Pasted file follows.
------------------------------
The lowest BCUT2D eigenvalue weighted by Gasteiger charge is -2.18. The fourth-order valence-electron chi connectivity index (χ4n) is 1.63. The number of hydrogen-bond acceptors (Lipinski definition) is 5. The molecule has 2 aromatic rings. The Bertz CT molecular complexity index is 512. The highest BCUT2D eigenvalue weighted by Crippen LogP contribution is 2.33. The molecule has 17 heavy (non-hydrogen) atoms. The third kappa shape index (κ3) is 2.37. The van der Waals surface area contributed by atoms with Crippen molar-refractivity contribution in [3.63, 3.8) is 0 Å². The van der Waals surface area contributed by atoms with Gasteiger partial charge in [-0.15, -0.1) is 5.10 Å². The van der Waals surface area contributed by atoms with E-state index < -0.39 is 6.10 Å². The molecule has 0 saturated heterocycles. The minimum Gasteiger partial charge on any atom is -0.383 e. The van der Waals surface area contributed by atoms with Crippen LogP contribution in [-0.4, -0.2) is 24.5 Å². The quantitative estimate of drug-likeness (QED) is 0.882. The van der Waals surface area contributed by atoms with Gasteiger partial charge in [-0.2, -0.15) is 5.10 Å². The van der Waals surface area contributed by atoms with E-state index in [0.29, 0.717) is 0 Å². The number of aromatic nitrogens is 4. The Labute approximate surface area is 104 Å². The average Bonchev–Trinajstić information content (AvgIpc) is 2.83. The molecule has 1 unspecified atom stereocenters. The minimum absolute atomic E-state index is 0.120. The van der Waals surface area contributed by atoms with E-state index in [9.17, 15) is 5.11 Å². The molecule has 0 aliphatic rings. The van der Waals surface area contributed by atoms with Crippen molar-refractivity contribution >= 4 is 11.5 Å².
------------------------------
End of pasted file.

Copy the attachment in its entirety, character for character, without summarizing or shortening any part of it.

The lowest BCUT2D eigenvalue weighted by Gasteiger charge is -2.18. The fourth-order valence-electron chi connectivity index (χ4n) is 1.63. The number of hydrogen-bond acceptors (Lipinski definition) is 5. The molecule has 2 aromatic rings. The Bertz CT molecular complexity index is 512. The highest BCUT2D eigenvalue weighted by Crippen LogP contribution is 2.33. The molecule has 17 heavy (non-hydrogen) atoms. The third kappa shape index (κ3) is 2.37. The van der Waals surface area contributed by atoms with Crippen molar-refractivity contribution in [3.63, 3.8) is 0 Å². The van der Waals surface area contributed by atoms with Gasteiger partial charge in [-0.15, -0.1) is 5.10 Å². The van der Waals surface area contributed by atoms with E-state index < -0.39 is 6.10 Å². The molecule has 0 saturated heterocycles. The minimum Gasteiger partial charge on any atom is -0.383 e. The van der Waals surface area contributed by atoms with Crippen LogP contribution in [-0.4, -0.2) is 24.5 Å². The quantitative estimate of drug-likeness (QED) is 0.882. The van der Waals surface area contributed by atoms with Gasteiger partial charge in [-0.2, -0.15) is 5.10 Å². The van der Waals surface area contributed by atoms with E-state index in [0.29, 0.717) is 0 Å². The number of aromatic nitrogens is 4. The Labute approximate surface area is 104 Å². The average Bonchev–Trinajstić information content (AvgIpc) is 2.83. The molecule has 1 unspecified atom stereocenters. The minimum absolute atomic E-state index is 0.120. The van der Waals surface area contributed by atoms with E-state index in [9.17, 15) is 5.11 Å². The molecule has 0 aliphatic rings. The van der Waals surface area contributed by atoms with Crippen molar-refractivity contribution >= 4 is 11.5 Å².